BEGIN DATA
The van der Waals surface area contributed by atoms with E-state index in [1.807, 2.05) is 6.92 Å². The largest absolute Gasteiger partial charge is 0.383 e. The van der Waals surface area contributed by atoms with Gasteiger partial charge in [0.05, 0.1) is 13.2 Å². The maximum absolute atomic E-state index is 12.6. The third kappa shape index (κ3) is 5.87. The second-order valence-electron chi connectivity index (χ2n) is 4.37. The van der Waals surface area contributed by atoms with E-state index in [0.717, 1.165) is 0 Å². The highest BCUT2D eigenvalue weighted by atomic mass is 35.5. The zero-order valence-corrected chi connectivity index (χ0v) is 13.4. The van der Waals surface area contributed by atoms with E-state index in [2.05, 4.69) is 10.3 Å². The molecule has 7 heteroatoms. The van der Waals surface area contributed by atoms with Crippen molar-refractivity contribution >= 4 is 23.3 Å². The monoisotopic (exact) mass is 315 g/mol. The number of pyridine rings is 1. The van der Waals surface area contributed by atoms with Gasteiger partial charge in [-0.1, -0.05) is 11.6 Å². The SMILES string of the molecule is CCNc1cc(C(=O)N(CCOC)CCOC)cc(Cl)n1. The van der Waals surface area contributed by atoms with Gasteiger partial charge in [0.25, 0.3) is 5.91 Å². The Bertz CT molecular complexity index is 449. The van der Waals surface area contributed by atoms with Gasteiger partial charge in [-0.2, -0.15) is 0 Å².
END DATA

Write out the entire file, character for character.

The van der Waals surface area contributed by atoms with E-state index in [1.807, 2.05) is 6.92 Å². The largest absolute Gasteiger partial charge is 0.383 e. The van der Waals surface area contributed by atoms with Gasteiger partial charge in [0.05, 0.1) is 13.2 Å². The maximum absolute atomic E-state index is 12.6. The third kappa shape index (κ3) is 5.87. The second-order valence-electron chi connectivity index (χ2n) is 4.37. The van der Waals surface area contributed by atoms with E-state index in [0.717, 1.165) is 0 Å². The highest BCUT2D eigenvalue weighted by atomic mass is 35.5. The zero-order valence-corrected chi connectivity index (χ0v) is 13.4. The van der Waals surface area contributed by atoms with E-state index in [2.05, 4.69) is 10.3 Å². The molecule has 7 heteroatoms. The van der Waals surface area contributed by atoms with Crippen molar-refractivity contribution >= 4 is 23.3 Å². The monoisotopic (exact) mass is 315 g/mol. The number of pyridine rings is 1. The van der Waals surface area contributed by atoms with Gasteiger partial charge in [-0.1, -0.05) is 11.6 Å². The SMILES string of the molecule is CCNc1cc(C(=O)N(CCOC)CCOC)cc(Cl)n1. The van der Waals surface area contributed by atoms with Gasteiger partial charge in [0.25, 0.3) is 5.91 Å². The Bertz CT molecular complexity index is 449. The van der Waals surface area contributed by atoms with Gasteiger partial charge in [-0.2, -0.15) is 0 Å².